Rich Gannon made one of the funniest comments about Mark Sanchez (17/35 for 180 yards, 4TDs and a pick). "I think he's the kind of guy that if you're running the ball well, making stops on defense, getting turnovers, giving him short fields, he can...function." So if literally every other aspect of your football team is performing at an exceptionally high level, Mark Sanchez won't completely torpedo your chances of winning, while at the same time providing you with the absolute minimum level of production to ensure your season doesn't end in disaster. I thought this was a little harsh. Anyone that hates Sanchez should be forced to have their eyelids cut off and watch every throw by Blaine Gabbert and Curtis Painter this season. Anyway, we're all stuck with the Jets now it would seem, in their Jerseyesque obnoxiousness...I can just imagine "The Situation" asking "what, you want the fucking Bengals in the playoffs?".
11 - DETROIT (-1)
7-4, T-2nd NFC NORTH
L 15-27 vGB, next @NO
Joe Buck lives for moments like Suh's American History X re-enactment to unleash the full scale of his self righteousness. But the issue was the first half inability to take their chances. The Lions had 218 yards of offense in the first half, 9 first downs (vs 4 from the Packers, 2 by penalty), and no points. That can't happen against Rodgers and company. It's probably fair to say the Lions are thankful for Caleb Hanie.
12 - CHICAGO (-4)
7-4, T-2nd NFC NORTH
L 20-25 @OAK, next vKC
Hanie's first interception was simply unforgivable. He had great protection in the pocket, never seemed particulary interested in running it, and just went outside the pocket where his offensive linemen couldn't help him. He was obviously pursued, and as he approached the sideline, seemed to want to throw it away and instead picked out a pretty fucking conspicuous black shirt somehow. His day (18/36 for 254 yards with three picks and a failed spike - fucking seriously - to end the game) was not to improve.
13 - GIANTS (-)
6-5, 2nd NFC EAST
L 24-49 @NO, next vGB
Both defenses were pretty awful here (1042 yards and ten touchdowns in all), but Norlans is less reliant on theirs. New York don't tackle or cover well. They don't run well. They have too many holes to be particulary scary, even if their strengths (Manning and the pass rush) are pronounced and in important areas. For example, the Packers, who surely the NFC goes through, have exactly the same kind of team, except their quarterback is better (much better, as good as Manning has been) and their pass rush is comperable. For a big man, Brandon Jacobs (46 yards on 13 carries) just goes down too easy. There was one run where he was in the open field against I think Roman Harper, who lowered the shoulder and took him down no problem. Is really a disgrace that a defensive back can take a man this size down one on one. They talk about the toughest pound for pound, Jacobs is among the softest, pound for pound.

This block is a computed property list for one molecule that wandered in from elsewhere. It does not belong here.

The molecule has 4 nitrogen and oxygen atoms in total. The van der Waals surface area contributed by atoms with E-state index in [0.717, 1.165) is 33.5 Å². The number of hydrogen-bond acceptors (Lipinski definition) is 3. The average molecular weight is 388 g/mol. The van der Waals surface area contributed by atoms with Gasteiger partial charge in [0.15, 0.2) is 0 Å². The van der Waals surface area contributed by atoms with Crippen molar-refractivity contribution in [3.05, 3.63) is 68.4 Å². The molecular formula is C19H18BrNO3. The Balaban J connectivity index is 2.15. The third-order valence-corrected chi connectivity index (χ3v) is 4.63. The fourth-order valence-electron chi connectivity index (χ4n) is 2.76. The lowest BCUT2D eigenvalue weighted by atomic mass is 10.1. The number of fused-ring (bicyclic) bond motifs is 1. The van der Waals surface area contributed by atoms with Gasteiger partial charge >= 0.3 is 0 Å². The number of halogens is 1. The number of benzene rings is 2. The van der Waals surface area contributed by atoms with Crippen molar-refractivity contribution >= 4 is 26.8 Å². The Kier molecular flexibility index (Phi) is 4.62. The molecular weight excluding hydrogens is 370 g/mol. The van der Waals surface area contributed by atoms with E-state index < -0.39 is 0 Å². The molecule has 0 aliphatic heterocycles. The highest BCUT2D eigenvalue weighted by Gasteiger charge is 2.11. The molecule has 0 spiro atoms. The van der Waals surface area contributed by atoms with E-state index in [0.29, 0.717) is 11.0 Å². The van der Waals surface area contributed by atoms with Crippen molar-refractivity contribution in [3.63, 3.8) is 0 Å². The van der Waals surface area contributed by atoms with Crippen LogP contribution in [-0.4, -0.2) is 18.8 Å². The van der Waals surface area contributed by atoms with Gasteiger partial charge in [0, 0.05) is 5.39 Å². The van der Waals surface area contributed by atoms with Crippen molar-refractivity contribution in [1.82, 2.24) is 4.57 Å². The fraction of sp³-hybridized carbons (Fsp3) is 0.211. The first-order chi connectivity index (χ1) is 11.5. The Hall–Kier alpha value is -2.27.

14 - CINCINNATI (-)
7-4, 3rd AFC NORTH
W 23-20 vCLE, next @PIT
No team that has allusions to the playoffs should ever, under any circumstances, trail the Cleveland Browns by 10 points. A.J.Green (110 yards on 3 catches) just gets better and better, but a running team needs more than Cedric Benson back there. Their supposedly superb (ranked 1 in the league coming into this game) run defense gave up 134 yards on 4.5 a carry in this game.
15 - TENNESSEE (+3)
6-5, 2nd AFC SOUTH
W 23-17 vTB, next @BUF
Won turnoverpalooza 2011 (9 in all) on the strength largely of smoke and mirrors. The focus, is, of course, going to be on Johnson's "resurgance" (190 yards on 23 carries in this game) but it does make you realise how Barry Sandersesque he is. It's either -3 or 11 yards on each run. If you're gonna be like that you really have to be finishing with TDs, and Johnson couldn't even when he is hot. They need a better back than Ringer to pair with him in order to do...you know...running back stuff. Tennessee have bounced between 15 and 19 in these rankings since Week Five.
16 - TAMPA BAY (-1)
4-7, 3rd NFC SOUTH
L 17-23 @TEN, next vCAR
LaGarette Blount might have had the best game of a running back this year (103 yards on 20 carries but looked so, so much better). I like him an awful lot, in fact I have for a little while, I was just unsure whether I could trust him. I'm rapidly reaching that point. He has all the physical attributes (this stuff happens with alarming regularity), huge but athletic, moves piles and a better ball catcher than you think (3 catches for 56 yards). This is who Brandon Jacobs should have been. Tampa have played well without luck for much of the season, and this was another example. Their defense in particular was better than the numbers (Tennessee had 352 yards) make out - Tampa had a lot more positive plays than Tennessee, but a 3rd and 17 conversion, a few Chris Johnson runs, turnovers (5) and a kickoff returned for a TD killed them.